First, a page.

Energy efficiency becoming a prerequisite for new homeowners

Homeownership has been perhaps the most widely accepted tenet of the American Dream for more than 50 years. Throughout the 1990s especially, homeownership rates spiked as suburbs sprawled outward from urban centers and the footprint of Americans extended into previously undeveloped areas.

But, for all the advantages provided by suburban living and its considerable popularity, why did a Gallup poll find last month that homeownership rates have plunged to a record low of 62 percent?

"Why are the giants of the building industry, the creators for decades of massive communities of cookie-cutter homes, cul-de-sacs and McMansions in far-flung suburbs, doing an about-face?" asks a May 15 USA Today analysis on the changing housing market. "Why are they suddenly building smaller neighborhoods in and close to cities on land more likely to be near a train station than a pig farm?"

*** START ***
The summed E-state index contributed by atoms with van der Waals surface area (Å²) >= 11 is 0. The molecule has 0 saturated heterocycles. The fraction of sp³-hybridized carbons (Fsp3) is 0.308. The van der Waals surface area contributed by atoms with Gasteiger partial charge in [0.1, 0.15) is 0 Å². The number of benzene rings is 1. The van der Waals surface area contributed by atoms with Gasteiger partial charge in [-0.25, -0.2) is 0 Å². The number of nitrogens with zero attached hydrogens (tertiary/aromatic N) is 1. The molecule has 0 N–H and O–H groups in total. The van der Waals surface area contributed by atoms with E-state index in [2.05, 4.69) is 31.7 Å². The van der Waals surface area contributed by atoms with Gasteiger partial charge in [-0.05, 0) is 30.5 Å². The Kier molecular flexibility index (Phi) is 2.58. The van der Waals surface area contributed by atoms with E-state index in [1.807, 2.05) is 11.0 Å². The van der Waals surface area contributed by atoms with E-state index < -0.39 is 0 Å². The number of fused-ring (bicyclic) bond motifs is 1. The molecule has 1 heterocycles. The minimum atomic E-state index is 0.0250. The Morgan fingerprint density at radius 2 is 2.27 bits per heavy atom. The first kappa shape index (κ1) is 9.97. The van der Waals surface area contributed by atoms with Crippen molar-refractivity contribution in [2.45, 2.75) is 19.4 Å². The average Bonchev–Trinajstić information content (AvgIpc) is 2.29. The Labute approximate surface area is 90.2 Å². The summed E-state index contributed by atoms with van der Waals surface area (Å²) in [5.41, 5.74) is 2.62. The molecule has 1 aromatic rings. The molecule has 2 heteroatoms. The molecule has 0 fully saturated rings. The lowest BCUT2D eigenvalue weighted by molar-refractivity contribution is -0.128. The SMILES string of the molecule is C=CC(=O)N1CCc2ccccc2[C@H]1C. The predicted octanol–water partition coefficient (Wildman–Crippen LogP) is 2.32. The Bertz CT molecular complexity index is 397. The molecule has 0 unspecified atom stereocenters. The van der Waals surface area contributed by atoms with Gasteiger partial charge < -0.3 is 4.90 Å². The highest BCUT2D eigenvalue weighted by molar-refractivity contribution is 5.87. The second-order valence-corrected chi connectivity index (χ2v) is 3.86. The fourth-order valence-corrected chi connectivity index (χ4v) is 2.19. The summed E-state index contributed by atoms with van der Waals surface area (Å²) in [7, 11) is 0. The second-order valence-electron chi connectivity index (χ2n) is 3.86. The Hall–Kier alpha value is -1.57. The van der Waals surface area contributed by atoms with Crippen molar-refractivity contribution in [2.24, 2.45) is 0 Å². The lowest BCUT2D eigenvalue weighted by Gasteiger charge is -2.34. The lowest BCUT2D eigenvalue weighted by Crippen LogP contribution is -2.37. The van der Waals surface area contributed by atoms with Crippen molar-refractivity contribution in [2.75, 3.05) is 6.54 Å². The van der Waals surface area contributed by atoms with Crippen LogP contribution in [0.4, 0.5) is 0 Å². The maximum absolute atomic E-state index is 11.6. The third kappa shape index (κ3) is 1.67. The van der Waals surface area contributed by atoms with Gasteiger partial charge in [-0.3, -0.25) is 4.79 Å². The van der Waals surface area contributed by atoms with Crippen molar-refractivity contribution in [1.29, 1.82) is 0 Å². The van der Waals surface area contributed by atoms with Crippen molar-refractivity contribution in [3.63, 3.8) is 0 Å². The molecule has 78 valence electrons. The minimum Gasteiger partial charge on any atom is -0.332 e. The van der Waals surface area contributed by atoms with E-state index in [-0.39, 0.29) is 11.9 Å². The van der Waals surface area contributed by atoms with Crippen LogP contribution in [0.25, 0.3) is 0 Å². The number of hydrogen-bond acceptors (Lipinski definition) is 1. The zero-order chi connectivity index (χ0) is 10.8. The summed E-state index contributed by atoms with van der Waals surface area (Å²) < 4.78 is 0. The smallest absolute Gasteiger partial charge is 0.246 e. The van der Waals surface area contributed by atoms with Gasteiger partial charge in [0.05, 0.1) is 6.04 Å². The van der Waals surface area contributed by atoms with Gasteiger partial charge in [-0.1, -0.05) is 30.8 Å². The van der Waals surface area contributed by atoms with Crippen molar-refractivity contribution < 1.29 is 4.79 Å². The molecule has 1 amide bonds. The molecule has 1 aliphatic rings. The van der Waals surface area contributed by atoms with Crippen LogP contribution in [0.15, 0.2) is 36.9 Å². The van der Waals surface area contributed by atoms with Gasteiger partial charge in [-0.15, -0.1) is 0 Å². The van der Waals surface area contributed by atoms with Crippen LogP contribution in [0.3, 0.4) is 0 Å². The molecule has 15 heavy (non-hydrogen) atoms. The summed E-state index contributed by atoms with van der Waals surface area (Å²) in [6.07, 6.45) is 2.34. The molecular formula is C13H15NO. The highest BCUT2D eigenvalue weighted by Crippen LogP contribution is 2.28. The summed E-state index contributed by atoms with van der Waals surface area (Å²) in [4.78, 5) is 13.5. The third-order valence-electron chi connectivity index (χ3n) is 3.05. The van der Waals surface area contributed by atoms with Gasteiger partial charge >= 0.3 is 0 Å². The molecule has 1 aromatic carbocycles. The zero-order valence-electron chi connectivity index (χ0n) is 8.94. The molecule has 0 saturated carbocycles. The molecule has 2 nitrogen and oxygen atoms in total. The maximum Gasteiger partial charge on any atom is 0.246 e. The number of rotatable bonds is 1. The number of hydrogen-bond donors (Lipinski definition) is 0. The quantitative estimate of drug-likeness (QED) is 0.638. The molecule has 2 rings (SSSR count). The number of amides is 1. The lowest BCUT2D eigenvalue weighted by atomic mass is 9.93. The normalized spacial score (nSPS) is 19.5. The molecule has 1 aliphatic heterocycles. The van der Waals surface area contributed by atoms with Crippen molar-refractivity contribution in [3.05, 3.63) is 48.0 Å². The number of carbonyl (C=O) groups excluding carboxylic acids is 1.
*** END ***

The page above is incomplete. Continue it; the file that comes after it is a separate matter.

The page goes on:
This seismic shift in homeownership habits can be traced back to a variety of factors that arose in the last five years, including the bursting of the housing bubble, spiking gas prices that made extended commutes much more expensive and a general paradigm shift among Americans who are more conscious of their consumption habits.

As part of this change, consumers are increasingly coming to expect home energy efficiency when they build new properties or move into existing houses. Products like energy-efficient heating and insulation can trim a homeowner's monthly utility bill, while a comprehensive emphasis on energy efficiency in multiple aspects of the home can reduce consumption costs considerably.

To begin benefiting from energy improvements, consumers in the Tri-State area should not hesitate to contact an accredited Washington, D.C. home inspector. Once an energy audit is complete, the inspector will be able to tell a homeowner the best ways to begin saving money immediately.